High-powered agents, publicists, managers, and strategists have been participating in regularly scheduled Zoom meetings to discuss organizing and mobilizing voters, multiple sources told CNN.

And exclusive fundraisers – without cameras – have shown the extent of Hollywood’s support, including one hosted last December by movie mogul Jeffrey Katzenberg, a longtime Democratic supporter who is co-chair of Biden’s campaign.

Steven Spielberg, Katzenberg’s DreamWorks co-founder, also recently took on a role with the reelection campaign to provide strategy for the Democratic National Convention, according to a source familiar.

During a visit to Los Angeles earlier this year, Biden had an intimate, private meeting with heavy hitters in Black Hollywood. The off-the-record and candid conversation centered around the issues that matter most to the Black community, according to a source with knowledge of the gathering.

“There is the performative celebrity, and then there is the celebrity who does the work behind the scenes,” a top talent representative said. “Just because someone isn’t posting or hosting an event doesn’t mean they’re not being active.”

Many Hollywood reps who spoke to CNN believe the historically engaged Democratic celebrity activists will show up to stump for Biden as the election approaches — the likes of Eva Longoria, Shonda Rhimes and Connie Britton, who has already sent out a Biden fundraising email.

As the war in Gaza drags on, the White House’s handling of the war between Israel and Hamas in Gaza has made Biden increasingly unpopular among many voters –  with 71% of voters disapproving, according to a CNN poll conducted by SSRS.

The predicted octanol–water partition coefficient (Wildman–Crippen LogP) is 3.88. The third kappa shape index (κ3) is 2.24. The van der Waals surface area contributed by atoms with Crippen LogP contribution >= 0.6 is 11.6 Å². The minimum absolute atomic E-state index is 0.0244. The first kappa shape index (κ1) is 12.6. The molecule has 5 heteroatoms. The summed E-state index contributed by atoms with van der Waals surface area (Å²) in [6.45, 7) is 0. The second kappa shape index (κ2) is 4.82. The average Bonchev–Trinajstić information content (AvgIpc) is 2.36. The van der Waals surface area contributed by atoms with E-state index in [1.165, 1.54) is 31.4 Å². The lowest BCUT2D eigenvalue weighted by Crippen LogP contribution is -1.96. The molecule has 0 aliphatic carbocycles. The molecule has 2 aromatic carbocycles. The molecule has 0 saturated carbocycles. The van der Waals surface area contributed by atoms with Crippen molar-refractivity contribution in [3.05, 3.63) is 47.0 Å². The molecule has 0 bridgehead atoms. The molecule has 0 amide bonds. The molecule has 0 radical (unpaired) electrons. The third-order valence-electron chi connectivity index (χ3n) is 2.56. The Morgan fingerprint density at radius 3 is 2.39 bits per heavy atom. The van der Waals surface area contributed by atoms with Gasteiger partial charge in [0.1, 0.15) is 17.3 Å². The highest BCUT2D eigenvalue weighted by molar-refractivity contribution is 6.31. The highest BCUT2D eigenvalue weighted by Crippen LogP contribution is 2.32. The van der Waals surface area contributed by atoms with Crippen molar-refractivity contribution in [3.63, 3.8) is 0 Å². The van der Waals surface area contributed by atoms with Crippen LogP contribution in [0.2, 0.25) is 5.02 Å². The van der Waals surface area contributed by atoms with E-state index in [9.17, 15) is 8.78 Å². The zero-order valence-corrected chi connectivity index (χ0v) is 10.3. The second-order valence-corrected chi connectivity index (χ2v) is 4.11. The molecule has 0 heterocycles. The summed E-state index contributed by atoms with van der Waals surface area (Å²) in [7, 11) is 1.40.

The war has become especially toxic in Hollywood, showcasing a rare moment of deep divide in an industry that is typically unified on public messaging.

Stars like Susan Sarandon, who was fired by her agency for comments she made at a pro-Palestinian rally perceived to be antisemitic, have lost work. And “Zone of Interest” director Jonathan Glazer was denounced by over 1,000 Jewish professionals in an open letter, after he said the Holocaust has been “hijacked by an occupation, which has led to conflict for so many innocent people” during his Oscars acceptance speech.

“In Hollywood, there is this real dividing line on Israel and Gaza. Something as simple as which pin you wear on the red carpet – it’s like putting on a jersey,” said Democratic political strategist Jordan C. Brown, who has worked closely with celebrities in advisory roles for the presidential campaigns of Hillary Clinton and Obama.

Throughout award season, pro-Palestinian stars like Ramy Youssef, Billie Eilish and Mark Ruffalo wore “Artists4Ceasefire” pins, while others wore yellow ribbon pins to call for the release of the hostages held in Gaza. Rapper Macklemore released a song earlier this month praising college students who are protesting the war and vowed that he wouldn’t vote for Biden in November.

Billie Eilish at the 96th Annual Oscars in March in Los Angeles.